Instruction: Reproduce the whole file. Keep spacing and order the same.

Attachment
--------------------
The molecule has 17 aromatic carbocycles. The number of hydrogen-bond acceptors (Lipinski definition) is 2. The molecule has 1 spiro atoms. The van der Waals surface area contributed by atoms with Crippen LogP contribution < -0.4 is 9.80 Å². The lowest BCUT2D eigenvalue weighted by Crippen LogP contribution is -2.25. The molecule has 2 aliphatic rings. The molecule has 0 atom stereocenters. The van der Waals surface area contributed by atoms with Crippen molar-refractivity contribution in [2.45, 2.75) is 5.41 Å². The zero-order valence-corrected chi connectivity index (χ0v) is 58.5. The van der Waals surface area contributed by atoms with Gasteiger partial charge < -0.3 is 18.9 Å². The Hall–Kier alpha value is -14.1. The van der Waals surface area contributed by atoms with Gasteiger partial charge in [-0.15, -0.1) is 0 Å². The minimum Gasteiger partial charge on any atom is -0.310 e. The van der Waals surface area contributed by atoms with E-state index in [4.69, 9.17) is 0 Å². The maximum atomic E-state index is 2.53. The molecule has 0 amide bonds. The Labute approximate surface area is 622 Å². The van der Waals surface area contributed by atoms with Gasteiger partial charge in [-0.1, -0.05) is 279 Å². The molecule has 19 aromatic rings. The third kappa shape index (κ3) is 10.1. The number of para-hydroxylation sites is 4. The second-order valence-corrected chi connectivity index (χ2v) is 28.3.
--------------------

The molecule has 17 aromatic carbocycles. The number of hydrogen-bond acceptors (Lipinski definition) is 2. The molecule has 1 spiro atoms. The van der Waals surface area contributed by atoms with Crippen LogP contribution < -0.4 is 9.80 Å². The lowest BCUT2D eigenvalue weighted by Crippen LogP contribution is -2.25. The molecule has 2 aliphatic rings. The molecule has 0 atom stereocenters. The van der Waals surface area contributed by atoms with Crippen molar-refractivity contribution in [2.45, 2.75) is 5.41 Å². The zero-order valence-corrected chi connectivity index (χ0v) is 58.5. The van der Waals surface area contributed by atoms with Gasteiger partial charge < -0.3 is 18.9 Å². The Hall–Kier alpha value is -14.1. The van der Waals surface area contributed by atoms with Gasteiger partial charge in [-0.15, -0.1) is 0 Å². The minimum Gasteiger partial charge on any atom is -0.310 e. The van der Waals surface area contributed by atoms with E-state index in [4.69, 9.17) is 0 Å². The maximum atomic E-state index is 2.53. The molecule has 0 amide bonds. The Labute approximate surface area is 622 Å². The van der Waals surface area contributed by atoms with Gasteiger partial charge in [-0.1, -0.05) is 279 Å². The molecule has 19 aromatic rings. The third kappa shape index (κ3) is 10.1. The number of para-hydroxylation sites is 4. The second-order valence-corrected chi connectivity index (χ2v) is 28.3.